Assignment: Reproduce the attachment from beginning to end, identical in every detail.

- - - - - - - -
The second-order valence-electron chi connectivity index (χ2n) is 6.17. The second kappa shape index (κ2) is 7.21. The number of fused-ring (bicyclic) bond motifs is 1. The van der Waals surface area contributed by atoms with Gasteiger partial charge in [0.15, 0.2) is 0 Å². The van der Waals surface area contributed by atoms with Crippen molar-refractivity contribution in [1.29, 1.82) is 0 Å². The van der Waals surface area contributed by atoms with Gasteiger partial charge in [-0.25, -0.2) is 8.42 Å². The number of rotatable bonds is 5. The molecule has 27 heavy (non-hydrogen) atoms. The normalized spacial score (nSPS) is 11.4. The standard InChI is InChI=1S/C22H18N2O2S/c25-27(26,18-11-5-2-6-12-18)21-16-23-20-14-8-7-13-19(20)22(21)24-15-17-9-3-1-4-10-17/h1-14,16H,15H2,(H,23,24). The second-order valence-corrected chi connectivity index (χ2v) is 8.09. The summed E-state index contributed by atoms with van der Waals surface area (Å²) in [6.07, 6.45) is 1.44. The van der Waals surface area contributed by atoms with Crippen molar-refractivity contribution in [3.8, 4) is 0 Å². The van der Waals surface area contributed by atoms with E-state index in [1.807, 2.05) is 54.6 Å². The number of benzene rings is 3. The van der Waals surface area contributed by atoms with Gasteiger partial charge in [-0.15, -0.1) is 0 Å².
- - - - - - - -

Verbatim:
The second-order valence-electron chi connectivity index (χ2n) is 6.17. The second kappa shape index (κ2) is 7.21. The number of fused-ring (bicyclic) bond motifs is 1. The van der Waals surface area contributed by atoms with Gasteiger partial charge in [0.15, 0.2) is 0 Å². The van der Waals surface area contributed by atoms with Crippen molar-refractivity contribution in [1.29, 1.82) is 0 Å². The van der Waals surface area contributed by atoms with Gasteiger partial charge in [-0.25, -0.2) is 8.42 Å². The number of rotatable bonds is 5. The molecule has 27 heavy (non-hydrogen) atoms. The normalized spacial score (nSPS) is 11.4. The standard InChI is InChI=1S/C22H18N2O2S/c25-27(26,18-11-5-2-6-12-18)21-16-23-20-14-8-7-13-19(20)22(21)24-15-17-9-3-1-4-10-17/h1-14,16H,15H2,(H,23,24). The second-order valence-corrected chi connectivity index (χ2v) is 8.09. The summed E-state index contributed by atoms with van der Waals surface area (Å²) in [6.07, 6.45) is 1.44. The van der Waals surface area contributed by atoms with Crippen molar-refractivity contribution in [3.8, 4) is 0 Å². The van der Waals surface area contributed by atoms with E-state index in [1.807, 2.05) is 54.6 Å². The number of benzene rings is 3. The van der Waals surface area contributed by atoms with Gasteiger partial charge in [-0.15, -0.1) is 0 Å².